Master's Theses

Date of Award

Spring 1989

Degree Name

Education Specialist (Ed.S)

Department

Advanced Education Programs

Advisor

Robert Markley

Abstract

The formal teaching of social skills in schools has often been proposed due to their importance for academic and vocational success as well as for long-term mental health adjustment. Research has shown that the vast majority of handicapped students have social skills deficits. This paper describes the state of the art of social skills training research and contrasts this with the state of practice with mildly handicapped students. Program evaluation methodology, including teacher surveys and interviews and a review of students’ IEPs, provides a description of current practice in a small special education cooperative. Results were consistent with previous research indicating that teachers focus on academically-related social skills with minimal emphasis on interpersonal skills. Results also suggested that mainstreaming decisions were primarily based on academic in contrast to social performance standards. Survey results suggested a lack of resources to establish inservice training and a lack of commitment to improving social skills training practices. Suggestions were made for additional program evaluation studies which should focus on assessment of a narrower range of social skills involving interpersonal skills only. A program evaluation/development role is proposed for practitioners.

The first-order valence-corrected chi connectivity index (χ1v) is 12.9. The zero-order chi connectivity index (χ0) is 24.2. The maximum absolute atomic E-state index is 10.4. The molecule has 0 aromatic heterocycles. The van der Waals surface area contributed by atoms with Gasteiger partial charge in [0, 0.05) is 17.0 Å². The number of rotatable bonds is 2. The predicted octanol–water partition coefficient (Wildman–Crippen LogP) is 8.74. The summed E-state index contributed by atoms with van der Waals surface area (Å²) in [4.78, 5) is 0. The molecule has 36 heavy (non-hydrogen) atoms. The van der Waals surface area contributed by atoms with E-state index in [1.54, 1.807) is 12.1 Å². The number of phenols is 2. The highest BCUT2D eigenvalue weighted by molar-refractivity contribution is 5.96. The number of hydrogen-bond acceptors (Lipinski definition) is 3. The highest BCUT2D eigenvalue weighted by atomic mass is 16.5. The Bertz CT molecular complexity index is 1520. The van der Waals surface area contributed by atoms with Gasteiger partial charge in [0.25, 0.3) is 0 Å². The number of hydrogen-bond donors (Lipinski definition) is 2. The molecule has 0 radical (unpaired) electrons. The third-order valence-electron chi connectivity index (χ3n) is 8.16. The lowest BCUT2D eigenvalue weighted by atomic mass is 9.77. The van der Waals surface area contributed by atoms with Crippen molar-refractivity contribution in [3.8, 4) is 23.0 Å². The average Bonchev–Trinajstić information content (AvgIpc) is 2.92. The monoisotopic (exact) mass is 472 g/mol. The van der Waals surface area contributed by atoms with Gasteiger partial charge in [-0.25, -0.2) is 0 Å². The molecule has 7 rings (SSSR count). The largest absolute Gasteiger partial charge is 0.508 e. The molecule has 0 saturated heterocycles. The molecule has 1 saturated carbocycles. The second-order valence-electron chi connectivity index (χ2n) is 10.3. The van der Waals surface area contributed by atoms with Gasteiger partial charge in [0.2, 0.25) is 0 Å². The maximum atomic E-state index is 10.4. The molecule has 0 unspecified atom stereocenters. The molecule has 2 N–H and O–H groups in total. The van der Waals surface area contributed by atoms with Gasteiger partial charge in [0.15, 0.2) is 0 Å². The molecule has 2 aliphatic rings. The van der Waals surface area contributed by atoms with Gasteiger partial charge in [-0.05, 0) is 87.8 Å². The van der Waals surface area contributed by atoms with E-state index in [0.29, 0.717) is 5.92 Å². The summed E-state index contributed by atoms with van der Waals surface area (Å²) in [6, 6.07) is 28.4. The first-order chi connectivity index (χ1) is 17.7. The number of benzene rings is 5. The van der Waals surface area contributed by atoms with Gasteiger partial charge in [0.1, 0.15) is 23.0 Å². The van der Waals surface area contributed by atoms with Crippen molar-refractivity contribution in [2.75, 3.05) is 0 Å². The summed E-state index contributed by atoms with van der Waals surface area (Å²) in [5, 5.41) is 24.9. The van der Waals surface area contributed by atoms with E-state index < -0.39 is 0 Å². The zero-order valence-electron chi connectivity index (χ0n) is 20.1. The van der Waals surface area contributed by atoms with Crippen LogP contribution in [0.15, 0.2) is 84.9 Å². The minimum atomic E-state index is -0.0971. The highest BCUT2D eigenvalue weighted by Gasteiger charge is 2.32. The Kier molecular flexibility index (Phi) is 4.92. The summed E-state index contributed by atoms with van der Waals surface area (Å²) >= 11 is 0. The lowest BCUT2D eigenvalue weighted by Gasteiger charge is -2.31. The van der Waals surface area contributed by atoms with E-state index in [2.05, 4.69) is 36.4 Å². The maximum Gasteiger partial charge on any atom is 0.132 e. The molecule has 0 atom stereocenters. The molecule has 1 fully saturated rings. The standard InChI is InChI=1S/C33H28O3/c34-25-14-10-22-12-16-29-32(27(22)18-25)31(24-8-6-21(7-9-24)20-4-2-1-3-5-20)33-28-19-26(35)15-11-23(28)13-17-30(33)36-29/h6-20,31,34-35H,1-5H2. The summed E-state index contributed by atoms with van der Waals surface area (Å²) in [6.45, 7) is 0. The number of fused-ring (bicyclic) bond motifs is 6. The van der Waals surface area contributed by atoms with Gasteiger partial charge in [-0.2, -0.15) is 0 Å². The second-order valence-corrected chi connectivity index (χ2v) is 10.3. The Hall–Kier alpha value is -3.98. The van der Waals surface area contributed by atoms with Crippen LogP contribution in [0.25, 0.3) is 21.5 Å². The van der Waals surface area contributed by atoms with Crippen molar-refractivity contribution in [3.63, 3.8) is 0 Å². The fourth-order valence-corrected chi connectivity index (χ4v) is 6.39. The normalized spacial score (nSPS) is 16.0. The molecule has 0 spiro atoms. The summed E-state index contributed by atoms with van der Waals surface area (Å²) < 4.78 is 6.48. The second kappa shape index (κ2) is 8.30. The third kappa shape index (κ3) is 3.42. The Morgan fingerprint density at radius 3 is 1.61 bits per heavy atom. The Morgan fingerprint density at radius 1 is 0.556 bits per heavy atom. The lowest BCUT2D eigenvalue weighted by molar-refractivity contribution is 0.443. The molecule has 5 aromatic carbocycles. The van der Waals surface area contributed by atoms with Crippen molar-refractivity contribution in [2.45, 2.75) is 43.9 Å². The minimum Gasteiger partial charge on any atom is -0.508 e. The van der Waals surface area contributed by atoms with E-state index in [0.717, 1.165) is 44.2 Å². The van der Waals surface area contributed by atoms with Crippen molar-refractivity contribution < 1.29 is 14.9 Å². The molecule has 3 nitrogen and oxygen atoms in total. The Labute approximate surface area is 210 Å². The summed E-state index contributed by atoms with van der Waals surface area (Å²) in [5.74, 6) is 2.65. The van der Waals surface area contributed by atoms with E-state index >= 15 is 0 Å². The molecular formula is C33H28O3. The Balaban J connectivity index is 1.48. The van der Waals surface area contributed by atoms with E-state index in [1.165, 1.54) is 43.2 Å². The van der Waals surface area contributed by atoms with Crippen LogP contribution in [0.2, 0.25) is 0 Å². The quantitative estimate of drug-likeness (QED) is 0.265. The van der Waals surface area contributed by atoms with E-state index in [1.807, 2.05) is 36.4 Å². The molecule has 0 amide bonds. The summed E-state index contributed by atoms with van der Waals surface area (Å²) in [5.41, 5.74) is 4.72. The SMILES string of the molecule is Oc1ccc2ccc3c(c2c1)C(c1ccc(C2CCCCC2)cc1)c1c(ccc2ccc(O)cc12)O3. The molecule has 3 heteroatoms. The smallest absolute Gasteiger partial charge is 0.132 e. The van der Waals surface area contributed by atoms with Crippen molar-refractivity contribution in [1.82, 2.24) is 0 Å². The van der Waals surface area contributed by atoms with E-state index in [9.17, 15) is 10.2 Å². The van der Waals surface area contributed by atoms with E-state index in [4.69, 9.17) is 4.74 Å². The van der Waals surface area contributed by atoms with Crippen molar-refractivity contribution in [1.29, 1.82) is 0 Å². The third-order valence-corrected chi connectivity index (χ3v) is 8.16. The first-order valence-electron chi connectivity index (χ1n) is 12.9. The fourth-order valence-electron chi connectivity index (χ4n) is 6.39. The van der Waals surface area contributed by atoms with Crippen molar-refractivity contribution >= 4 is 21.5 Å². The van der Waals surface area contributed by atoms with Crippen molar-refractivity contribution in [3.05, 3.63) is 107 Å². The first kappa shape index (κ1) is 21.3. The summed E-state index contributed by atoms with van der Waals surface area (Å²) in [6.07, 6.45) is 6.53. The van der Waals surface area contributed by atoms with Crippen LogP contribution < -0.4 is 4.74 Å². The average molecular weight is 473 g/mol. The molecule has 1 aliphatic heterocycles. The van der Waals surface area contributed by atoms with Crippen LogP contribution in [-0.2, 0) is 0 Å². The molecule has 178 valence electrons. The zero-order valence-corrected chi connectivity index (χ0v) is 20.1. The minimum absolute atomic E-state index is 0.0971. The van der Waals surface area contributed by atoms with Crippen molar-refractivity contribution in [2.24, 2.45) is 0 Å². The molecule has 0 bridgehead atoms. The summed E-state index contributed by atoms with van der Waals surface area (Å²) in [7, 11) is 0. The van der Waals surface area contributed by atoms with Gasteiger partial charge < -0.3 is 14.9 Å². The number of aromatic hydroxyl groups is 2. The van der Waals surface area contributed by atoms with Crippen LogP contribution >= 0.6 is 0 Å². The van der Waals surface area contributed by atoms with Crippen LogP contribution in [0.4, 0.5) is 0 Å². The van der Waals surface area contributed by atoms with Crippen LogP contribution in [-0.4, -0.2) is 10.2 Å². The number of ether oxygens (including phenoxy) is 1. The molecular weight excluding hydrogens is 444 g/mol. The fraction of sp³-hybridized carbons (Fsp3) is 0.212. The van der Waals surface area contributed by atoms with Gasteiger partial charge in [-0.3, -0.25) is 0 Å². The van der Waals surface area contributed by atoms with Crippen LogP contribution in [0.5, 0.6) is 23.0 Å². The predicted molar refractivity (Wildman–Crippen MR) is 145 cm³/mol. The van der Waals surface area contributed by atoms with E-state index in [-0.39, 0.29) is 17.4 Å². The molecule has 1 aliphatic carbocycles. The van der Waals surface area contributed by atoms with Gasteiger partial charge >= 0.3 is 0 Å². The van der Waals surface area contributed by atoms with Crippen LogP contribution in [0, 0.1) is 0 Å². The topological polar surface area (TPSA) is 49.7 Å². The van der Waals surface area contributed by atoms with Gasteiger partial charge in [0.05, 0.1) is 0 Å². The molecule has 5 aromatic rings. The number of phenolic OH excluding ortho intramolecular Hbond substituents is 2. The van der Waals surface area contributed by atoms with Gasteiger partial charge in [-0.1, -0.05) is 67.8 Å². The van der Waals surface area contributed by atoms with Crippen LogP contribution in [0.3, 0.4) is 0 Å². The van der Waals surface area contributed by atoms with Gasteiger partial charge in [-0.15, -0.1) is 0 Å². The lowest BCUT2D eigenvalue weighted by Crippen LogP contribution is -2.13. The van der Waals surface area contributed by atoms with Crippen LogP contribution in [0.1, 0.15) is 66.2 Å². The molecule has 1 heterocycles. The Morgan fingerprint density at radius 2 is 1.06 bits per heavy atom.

Rights

Copyright 1989 Bruce Stevens Pray

Comments

Notice: This material may be protected by copyright law (Title 17 U.S. Code).

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